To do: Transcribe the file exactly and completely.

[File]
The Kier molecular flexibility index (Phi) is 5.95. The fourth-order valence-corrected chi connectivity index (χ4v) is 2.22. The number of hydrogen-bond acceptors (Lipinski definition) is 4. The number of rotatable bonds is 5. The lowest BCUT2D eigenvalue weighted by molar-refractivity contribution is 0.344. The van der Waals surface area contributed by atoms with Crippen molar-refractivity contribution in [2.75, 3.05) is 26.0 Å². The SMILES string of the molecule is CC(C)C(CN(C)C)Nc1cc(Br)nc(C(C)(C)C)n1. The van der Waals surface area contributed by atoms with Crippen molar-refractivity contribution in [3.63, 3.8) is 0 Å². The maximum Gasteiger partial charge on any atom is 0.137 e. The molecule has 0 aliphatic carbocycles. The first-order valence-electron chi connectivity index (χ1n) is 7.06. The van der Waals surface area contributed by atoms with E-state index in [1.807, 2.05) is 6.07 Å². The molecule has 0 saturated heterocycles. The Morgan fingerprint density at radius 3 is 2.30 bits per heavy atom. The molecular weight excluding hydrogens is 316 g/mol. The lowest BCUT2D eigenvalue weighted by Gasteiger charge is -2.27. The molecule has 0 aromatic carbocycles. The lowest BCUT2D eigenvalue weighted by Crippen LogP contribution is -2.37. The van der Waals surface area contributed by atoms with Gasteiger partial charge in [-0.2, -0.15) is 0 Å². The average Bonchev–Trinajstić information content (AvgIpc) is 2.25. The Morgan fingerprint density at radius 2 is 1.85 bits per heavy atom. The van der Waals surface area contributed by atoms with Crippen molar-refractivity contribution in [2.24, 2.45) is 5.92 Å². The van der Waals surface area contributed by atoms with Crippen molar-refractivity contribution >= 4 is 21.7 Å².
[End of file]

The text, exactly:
The Kier molecular flexibility index (Phi) is 5.95. The fourth-order valence-corrected chi connectivity index (χ4v) is 2.22. The number of hydrogen-bond acceptors (Lipinski definition) is 4. The number of rotatable bonds is 5. The lowest BCUT2D eigenvalue weighted by molar-refractivity contribution is 0.344. The van der Waals surface area contributed by atoms with Crippen molar-refractivity contribution in [2.75, 3.05) is 26.0 Å². The SMILES string of the molecule is CC(C)C(CN(C)C)Nc1cc(Br)nc(C(C)(C)C)n1. The van der Waals surface area contributed by atoms with Crippen molar-refractivity contribution in [3.63, 3.8) is 0 Å². The maximum Gasteiger partial charge on any atom is 0.137 e. The molecule has 0 aliphatic carbocycles. The first-order valence-electron chi connectivity index (χ1n) is 7.06. The van der Waals surface area contributed by atoms with E-state index in [1.807, 2.05) is 6.07 Å². The molecule has 0 saturated heterocycles. The Morgan fingerprint density at radius 3 is 2.30 bits per heavy atom. The molecular weight excluding hydrogens is 316 g/mol. The lowest BCUT2D eigenvalue weighted by Gasteiger charge is -2.27. The molecule has 0 aromatic carbocycles. The lowest BCUT2D eigenvalue weighted by Crippen LogP contribution is -2.37. The van der Waals surface area contributed by atoms with Gasteiger partial charge in [-0.2, -0.15) is 0 Å². The average Bonchev–Trinajstić information content (AvgIpc) is 2.25. The Morgan fingerprint density at radius 2 is 1.85 bits per heavy atom. The van der Waals surface area contributed by atoms with Crippen molar-refractivity contribution in [2.24, 2.45) is 5.92 Å². The van der Waals surface area contributed by atoms with Crippen molar-refractivity contribution >= 4 is 21.7 Å².